I’m an Obama supporter. I’m no PUMA:
I just can’t figure out why if it is soooo important for the Democrats to win that the fingerpointers don’t pick the Democrat most likely to actually win. I mean, they still have a choice. If they are so concerned , they can petition the party to have a fair and transparent convention and let’s see who persuades the largest number of superdelegates. So what if the signs for the fall have already been made? It’s just stationary. Surely it is more important to pick the right Democrat, right?
I still think a Democrat who starts out with 50% of the general electorate against her, who refused to listen to reason on the Iraq war until it was far too late and who has exhibited essential weakness on Iran warmongering, would have been a poor choice.
So what’s my deal?
Obama recently decided to avoid public financing. Fine by me, although I admit, the idea of him going back on a campaign promise clearly tells me he made the promise for points, not for real.
He also seems to have increasingly bad taste in who he’s surrounding himself with:
Here are some statements by Ms. Rice in the lead up to the invasion of Iraq:
“I think he [then Secretary of State Colin Powell] has proved that Iraq has these weapons and is hiding them, and I don’t think many informed people doubted that.” (NPR, Feb. 6, 2003)
“We need to be ready for the possibility that the attack against the U.S. could come in some form against the homeland, not necessarily on the battlefield against our forces. And I think there, too, is an area where the American people need to be better prepared by our leadership. … It’s clear that Iraq poses a major threat. It’s clear that its weapons of mass destruction need to be dealt with forcefully, and that’s the path we’re on. I think the question becomes whether we can keep the diplomatic balls in the air and not drop any, even as we move forward, as we must, on the military side.” (NPR, Dec. 20, 2002)
“I think the United States government has been clear since the first Bush administration about the threat that Iraq and Saddam Hussein poses. The United States policy has been regime change for many, many years, going well back into the Clinton administration. So it’s a question of timing and tactics…We do not necessarily need a further Council resolution before we can enforce this and previous resolutions. (NPR, Nov. 11, 2002)
Of course, this sounds like Condoleezza Rice. But in fact all those quotes are from Susan Rice, Assistant Secretary of State in the Clinton administration and now part of Obama’s newly formed “Senior Working Group on National Security.” The quotes are from an examination of the Working Group done by the Institute for Public Accuracy, here.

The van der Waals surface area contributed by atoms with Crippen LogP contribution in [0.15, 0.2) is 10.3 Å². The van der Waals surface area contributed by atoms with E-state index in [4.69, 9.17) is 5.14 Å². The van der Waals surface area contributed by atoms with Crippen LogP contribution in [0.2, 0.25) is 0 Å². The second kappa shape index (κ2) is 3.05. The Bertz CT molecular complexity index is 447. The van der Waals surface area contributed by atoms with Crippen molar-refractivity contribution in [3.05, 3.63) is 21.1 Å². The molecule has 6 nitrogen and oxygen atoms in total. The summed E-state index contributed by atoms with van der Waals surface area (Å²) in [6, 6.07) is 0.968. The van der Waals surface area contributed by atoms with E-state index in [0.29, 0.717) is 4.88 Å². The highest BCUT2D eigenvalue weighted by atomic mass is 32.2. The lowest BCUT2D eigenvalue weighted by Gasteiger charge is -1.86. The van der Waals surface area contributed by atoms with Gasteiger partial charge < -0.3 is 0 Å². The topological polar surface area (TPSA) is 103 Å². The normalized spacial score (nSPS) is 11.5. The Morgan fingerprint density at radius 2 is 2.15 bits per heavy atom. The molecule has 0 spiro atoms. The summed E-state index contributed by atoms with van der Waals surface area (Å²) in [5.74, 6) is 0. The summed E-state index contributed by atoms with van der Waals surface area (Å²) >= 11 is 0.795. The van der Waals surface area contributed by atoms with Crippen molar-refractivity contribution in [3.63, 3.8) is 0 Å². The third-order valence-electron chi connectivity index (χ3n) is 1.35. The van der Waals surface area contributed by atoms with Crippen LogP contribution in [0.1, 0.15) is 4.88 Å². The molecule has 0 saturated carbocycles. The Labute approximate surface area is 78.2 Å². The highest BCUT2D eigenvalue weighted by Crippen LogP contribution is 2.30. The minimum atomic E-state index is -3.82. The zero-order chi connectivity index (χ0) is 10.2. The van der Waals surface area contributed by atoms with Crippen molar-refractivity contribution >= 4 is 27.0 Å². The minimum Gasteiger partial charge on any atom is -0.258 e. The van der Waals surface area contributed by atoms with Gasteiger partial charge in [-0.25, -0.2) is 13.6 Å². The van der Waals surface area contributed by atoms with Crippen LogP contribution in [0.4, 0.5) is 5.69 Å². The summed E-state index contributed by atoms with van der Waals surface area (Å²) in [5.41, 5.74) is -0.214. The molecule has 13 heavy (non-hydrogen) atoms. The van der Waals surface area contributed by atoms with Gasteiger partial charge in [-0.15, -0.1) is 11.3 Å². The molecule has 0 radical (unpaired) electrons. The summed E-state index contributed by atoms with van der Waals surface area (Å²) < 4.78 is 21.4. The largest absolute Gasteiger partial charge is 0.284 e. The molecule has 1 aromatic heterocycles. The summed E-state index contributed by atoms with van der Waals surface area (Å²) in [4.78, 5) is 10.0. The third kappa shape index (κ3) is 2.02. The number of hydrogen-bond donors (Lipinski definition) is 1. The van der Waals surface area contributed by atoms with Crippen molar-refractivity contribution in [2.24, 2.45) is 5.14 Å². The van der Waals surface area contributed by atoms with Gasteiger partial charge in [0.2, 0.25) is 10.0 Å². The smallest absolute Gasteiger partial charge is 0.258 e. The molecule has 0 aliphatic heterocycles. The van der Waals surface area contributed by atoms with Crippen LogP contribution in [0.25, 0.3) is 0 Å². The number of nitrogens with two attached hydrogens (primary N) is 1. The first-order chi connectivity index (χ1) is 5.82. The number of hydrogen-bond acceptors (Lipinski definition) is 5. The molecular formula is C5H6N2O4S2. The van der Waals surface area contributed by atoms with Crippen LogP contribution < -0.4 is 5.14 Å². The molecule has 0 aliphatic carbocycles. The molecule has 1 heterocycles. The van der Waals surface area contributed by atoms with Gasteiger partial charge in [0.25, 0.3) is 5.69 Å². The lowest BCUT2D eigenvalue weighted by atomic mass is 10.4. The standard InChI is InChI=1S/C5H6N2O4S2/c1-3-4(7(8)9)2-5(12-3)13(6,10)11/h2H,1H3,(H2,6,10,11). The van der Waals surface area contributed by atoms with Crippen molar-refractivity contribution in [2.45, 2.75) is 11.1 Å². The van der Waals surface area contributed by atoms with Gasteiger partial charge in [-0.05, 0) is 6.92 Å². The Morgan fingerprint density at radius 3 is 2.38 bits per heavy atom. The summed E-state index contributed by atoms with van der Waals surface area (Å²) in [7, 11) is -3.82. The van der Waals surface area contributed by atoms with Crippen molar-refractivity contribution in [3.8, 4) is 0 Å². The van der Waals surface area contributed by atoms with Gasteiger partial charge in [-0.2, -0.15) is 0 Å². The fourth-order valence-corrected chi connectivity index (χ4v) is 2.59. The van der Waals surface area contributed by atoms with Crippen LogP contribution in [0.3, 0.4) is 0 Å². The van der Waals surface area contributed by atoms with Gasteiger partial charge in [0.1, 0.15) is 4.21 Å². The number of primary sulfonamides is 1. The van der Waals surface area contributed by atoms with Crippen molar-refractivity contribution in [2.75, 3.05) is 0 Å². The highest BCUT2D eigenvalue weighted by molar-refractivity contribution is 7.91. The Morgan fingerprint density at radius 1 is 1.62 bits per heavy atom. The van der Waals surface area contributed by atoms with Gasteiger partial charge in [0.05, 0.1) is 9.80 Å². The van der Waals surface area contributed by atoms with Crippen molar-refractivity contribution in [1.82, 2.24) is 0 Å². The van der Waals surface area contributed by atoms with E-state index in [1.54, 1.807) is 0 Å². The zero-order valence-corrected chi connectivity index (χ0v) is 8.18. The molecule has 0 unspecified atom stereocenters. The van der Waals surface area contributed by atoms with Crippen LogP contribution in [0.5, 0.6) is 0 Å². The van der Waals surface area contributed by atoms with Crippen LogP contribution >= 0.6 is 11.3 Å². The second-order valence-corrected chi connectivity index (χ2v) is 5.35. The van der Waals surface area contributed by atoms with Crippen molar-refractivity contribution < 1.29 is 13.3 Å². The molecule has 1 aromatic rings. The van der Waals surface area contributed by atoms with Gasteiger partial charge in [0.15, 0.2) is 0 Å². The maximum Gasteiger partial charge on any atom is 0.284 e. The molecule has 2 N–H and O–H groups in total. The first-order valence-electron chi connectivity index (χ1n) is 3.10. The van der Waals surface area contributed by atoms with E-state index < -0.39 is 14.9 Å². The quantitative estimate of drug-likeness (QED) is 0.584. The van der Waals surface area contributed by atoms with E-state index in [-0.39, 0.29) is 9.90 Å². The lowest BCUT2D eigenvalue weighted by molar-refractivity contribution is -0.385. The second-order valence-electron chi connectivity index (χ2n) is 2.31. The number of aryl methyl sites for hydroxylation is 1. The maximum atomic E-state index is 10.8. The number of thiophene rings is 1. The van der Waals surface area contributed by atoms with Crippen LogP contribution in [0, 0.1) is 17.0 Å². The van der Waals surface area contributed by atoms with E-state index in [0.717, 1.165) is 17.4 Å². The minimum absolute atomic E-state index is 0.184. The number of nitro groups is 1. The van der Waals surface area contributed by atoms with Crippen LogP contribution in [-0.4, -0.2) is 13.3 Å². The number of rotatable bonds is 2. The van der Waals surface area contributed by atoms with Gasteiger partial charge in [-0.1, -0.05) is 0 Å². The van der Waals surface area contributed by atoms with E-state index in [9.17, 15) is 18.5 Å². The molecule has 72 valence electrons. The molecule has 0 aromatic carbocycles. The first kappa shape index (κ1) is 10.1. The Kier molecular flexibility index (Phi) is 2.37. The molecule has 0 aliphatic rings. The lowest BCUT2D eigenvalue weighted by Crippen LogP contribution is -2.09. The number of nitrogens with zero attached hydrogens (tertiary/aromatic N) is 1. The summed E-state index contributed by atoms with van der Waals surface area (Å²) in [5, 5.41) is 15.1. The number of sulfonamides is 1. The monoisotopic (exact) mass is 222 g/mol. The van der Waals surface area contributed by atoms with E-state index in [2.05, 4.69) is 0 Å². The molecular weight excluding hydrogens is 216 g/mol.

Which leads me to the natural question. If what he says can’t be trusted, he’s a mushy centrist at heart, and he’s hiring people with very questionable judgment, then who will we have in office in 2010?
The stakes are depressingly high this time around. Ours is a country that arrests people wrongfully and tortures (there always seems to be a new angle on how we torture). A country that goes to war without cause. Our electoral system is a badly broken mockery of the principles of representation and liberty that ought to form the backbone of our daily experience as Americans.
Think about that last one for a moment. As an American we ought to feel empowered. Instead, be honest, we feel helpless and watched.
The leaders of the Democratic party and the candidates, all of them (even the ones who lost long ago), are smart people. They ought to be working together even if informally to figure out how to draw a sharp line away from the failed and costly policies of the current administration. Instead our party has been consumed by the supporters of two problematic candidates.
If we fail in November we are fucked.
If anyone over in Obama land is listening, he needs to make with the backbone. He needs to make a cleaner break with the old politics we are so desperate to be rid of.
The decision to skip public financing is one I support: I want to win in November. But poor decisions never occur in isolation of each other, and enough similar mistakes will create a credibility gap and fill it with the worst sorts of insinuations about motivation.
And please, go through the ranks, and dump the staff that don’t rise up to the expectations of rationality and compassion we expect from you. There is no shortage of intelligent and caring people to draw from in the Democratic party. You can do better. And as a leader, if you do, we all will.
Filed under: Uncategorized | Tagged: Clinton, Credibility, Democrats, Iraq, McCain, Obama, Politics, Public Finance, Rhetoric, Susan Rice, War | 4 Comments »